Humans are creatures of habit, doing certain things over and over again because they feel comfortable, such as eating regularly at a favorite restaurant, driving the same route to work or doing the same exercise, set and rep schemes for a particular bodypart. Unfortunately, that last habit may be a big problem. Getting into a rut with any muscle group isn’t ideal, but it may be especially troublesome for abs. You don’t need a PhD in exercise physiology to know that to make a muscle grow bigger and stronger you need to continually tax it with heavier loads or more repetitions, yet many of us often squeak by on a few sets of crunches tacked on to the end of a workout. Three sets, 20 reps each, rest and repeat.

This five-week program solves both problems, breaking you out of a rut and introducing progression to your middle-management plan in the form of the weights you use, reps you complete and your rest periods between sets. Building well-defined abdominals doesn’t happen by accident; it takes hard work and a carefully planned approach. Operating in a comfort zone may suffice in your personal and professional lives, but if you’re after a ripped sixer, complacency is your enemy. Break the pattern right now.

Slam-Dunk Guidelines

Our five-week plan requires you to train your midsection three times a week, resting at least 48 hours between sessions. If possible, do abs on days you’re not training a major bodypart.

>> Start by choosing one Group A exercise. This group includes one move for each of the major regions of the abdominals – upper abs, lower abs and obliques. Group A exercises add resistance to your bodyweight, meaning they’re the most challenging moves in the workout and should be done early when you’re fresh. Since resistance levels can be manipulated one plate at a time, even beginner-level bodybuilders can perform these moves using a lighter weight.

The key with this exercise is to choose a weight with which you can do only 10 reps to focus on building strength in your abs. If you can’t complete 10, the weight’s too heavy; conversely, if you can do more than 10, the weight’s too light. Selecting the right resistance is critical to manipulating intensity during the program.

>> Next, pick one move from Group B. These intermediate-level exercises are slightly easier than Group A moves. Some Group B movements use added resistance – again, manipulate loads to fit your needs if you’re a beginner.

Like Group A, this group has one exercise dedicated to lower abs, one for upper abs and one for obliques. Although you may want to alternate which area of the abs you focus on as you progress through a workout, it’s not required. In fact, one way to prevent the abdominals from becoming accustomed to a particular mode of training is to keep changing up the order of the moves.

The key with the second exercise is to choose a level of difficulty (via resistance or body position) that enables you to complete exactly 15 reps. The higher rep target works the abs in a slightly different way than that of the Group A move, building the ridges and valleys that make up a taut midsection. Hence, choosing the right resistance is an important factor in allowing you to achieve the target rep goal.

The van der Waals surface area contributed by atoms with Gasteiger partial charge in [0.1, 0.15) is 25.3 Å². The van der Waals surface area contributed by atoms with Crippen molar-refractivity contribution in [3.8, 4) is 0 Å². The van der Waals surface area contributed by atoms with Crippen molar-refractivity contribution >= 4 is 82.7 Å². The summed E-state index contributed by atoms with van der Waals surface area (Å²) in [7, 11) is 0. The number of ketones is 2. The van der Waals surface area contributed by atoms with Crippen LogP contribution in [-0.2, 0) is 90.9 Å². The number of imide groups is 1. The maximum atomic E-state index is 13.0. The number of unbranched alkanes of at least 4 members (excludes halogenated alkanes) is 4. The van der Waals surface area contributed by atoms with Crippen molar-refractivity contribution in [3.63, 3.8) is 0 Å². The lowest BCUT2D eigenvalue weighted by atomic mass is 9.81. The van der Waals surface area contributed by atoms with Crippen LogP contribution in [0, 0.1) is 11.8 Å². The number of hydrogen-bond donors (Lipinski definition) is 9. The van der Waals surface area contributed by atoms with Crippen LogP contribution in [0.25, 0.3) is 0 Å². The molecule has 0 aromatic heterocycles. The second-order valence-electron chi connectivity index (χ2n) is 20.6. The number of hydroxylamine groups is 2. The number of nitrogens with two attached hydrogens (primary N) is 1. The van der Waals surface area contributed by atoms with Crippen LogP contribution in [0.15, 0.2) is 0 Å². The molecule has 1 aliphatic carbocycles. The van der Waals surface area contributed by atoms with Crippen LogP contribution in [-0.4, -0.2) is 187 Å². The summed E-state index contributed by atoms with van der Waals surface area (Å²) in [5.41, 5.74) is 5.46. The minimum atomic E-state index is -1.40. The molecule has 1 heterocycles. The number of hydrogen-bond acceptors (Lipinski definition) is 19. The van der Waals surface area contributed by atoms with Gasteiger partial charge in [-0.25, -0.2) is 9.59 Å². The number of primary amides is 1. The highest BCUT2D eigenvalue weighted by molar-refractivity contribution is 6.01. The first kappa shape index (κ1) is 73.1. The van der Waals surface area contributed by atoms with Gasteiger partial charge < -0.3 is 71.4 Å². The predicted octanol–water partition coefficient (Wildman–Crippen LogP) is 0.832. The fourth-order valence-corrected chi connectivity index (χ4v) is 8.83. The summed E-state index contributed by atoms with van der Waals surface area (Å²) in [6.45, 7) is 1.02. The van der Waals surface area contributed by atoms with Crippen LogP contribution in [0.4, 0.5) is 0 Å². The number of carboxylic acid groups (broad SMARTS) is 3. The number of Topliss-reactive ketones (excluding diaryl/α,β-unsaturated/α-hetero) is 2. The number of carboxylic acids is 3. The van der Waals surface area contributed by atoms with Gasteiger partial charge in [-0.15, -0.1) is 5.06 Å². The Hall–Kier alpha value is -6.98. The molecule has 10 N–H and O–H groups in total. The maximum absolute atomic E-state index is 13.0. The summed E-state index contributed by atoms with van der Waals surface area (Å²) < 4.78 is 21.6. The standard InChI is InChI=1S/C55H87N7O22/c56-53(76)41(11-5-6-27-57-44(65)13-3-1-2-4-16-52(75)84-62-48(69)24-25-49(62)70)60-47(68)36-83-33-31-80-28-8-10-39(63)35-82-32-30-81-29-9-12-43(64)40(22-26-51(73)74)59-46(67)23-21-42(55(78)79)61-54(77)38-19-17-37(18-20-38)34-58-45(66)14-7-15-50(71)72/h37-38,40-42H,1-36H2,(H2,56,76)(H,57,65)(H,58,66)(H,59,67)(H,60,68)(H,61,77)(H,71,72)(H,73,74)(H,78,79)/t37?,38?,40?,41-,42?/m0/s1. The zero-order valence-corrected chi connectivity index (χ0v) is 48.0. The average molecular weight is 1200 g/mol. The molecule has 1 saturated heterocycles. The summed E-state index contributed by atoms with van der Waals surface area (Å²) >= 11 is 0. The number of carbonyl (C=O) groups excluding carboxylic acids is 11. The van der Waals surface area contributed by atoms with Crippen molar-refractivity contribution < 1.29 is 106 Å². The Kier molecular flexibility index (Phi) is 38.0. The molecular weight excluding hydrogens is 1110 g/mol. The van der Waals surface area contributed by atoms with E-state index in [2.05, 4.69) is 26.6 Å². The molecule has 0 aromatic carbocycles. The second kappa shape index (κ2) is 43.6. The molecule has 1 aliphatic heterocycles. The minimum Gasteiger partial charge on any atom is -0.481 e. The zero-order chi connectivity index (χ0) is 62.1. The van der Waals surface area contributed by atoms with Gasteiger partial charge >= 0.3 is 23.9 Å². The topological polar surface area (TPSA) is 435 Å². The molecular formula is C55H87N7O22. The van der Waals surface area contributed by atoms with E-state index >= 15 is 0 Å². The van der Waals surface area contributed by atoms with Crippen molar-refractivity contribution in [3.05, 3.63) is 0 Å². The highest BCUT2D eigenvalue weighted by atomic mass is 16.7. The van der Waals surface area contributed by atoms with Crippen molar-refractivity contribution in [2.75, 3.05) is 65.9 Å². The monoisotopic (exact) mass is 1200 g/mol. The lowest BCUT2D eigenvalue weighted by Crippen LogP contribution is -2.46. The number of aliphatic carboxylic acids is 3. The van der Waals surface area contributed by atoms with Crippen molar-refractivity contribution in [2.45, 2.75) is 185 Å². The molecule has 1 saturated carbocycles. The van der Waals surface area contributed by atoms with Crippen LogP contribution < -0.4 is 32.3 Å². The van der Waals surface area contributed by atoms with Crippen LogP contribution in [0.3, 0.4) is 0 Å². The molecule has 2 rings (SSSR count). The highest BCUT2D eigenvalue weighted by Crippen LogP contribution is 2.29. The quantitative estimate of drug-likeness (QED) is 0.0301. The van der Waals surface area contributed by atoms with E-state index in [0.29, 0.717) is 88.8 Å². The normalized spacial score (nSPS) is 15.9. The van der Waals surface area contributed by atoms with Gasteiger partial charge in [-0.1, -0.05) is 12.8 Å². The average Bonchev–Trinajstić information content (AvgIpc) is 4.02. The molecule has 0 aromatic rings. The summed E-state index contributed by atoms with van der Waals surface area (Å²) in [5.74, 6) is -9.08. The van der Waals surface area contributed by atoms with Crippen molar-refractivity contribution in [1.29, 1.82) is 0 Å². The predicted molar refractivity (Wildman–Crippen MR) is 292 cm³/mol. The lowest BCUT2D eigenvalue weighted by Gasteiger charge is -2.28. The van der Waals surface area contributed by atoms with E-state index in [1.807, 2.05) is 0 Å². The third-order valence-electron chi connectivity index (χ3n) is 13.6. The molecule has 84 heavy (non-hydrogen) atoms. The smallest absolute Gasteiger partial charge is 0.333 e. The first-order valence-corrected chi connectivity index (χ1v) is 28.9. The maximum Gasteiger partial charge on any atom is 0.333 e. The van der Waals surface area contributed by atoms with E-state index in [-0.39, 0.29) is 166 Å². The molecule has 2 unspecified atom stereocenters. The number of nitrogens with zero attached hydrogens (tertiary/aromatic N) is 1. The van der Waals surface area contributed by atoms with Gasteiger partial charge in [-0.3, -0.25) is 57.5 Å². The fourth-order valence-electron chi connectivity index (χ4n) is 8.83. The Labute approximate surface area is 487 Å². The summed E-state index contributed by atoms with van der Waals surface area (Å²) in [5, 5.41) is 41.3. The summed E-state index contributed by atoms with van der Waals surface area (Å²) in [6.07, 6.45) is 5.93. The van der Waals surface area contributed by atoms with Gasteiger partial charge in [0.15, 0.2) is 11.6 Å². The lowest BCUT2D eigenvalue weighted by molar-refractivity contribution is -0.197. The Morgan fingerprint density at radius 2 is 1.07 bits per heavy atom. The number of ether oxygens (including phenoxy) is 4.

>> Last, select a Group C exercise. These are beginner-oriented bodyweight-only moves, but if you’ve been training hard thus far, they’ll still be challenging. Again, there’s one exercise for upper abs, one for lower abs and one for obliques, so the one you choose should be determined by which areas you’ve trained so far and what you want to focus on.

These moves turn up the fire even more by working in a higher rep zone. Aim for 20 reps per set; if that’s too easy, we list ways to make them more difficult under each exercise description. At the higher rep range, your abs will feel the burn much sooner as you train them in a slightly different manner to emphasize muscle endurance.

>> Rest periods for ab training vary by individual, but start with a timed 60-second interval to determine if that’s adequate. The abdominals are a fairly small muscle group that recovers quickly and doesn’t require the same amount of rest between sets as larger bodyparts. You don’t want them to recover fully before the next set.

>> At your next ab-training session that week, select an exercise from each group you did not perform in the previous training session(s). If you did the lower ab machine from Group A on Tuesday, pick one of the other two Group A moves on Thursday. On your last abdominal training day that week, perform the remaining exercise. This strategy ensures that all areas of your abs get worked first when your energy levels are highest and through all the training zones: heavy for 10 reps to focus on strength, moderate for 15 reps to build size, and with bodyweight only for 20 reps to make the abs burn and build muscle endurance.

>> Write it all down. Keep a training log of the weights you used and exercises you selected; this will help you manipulate your training over the next five weeks. Tear out the workout sheet at right so you can follow along with the program each week.

The Next Level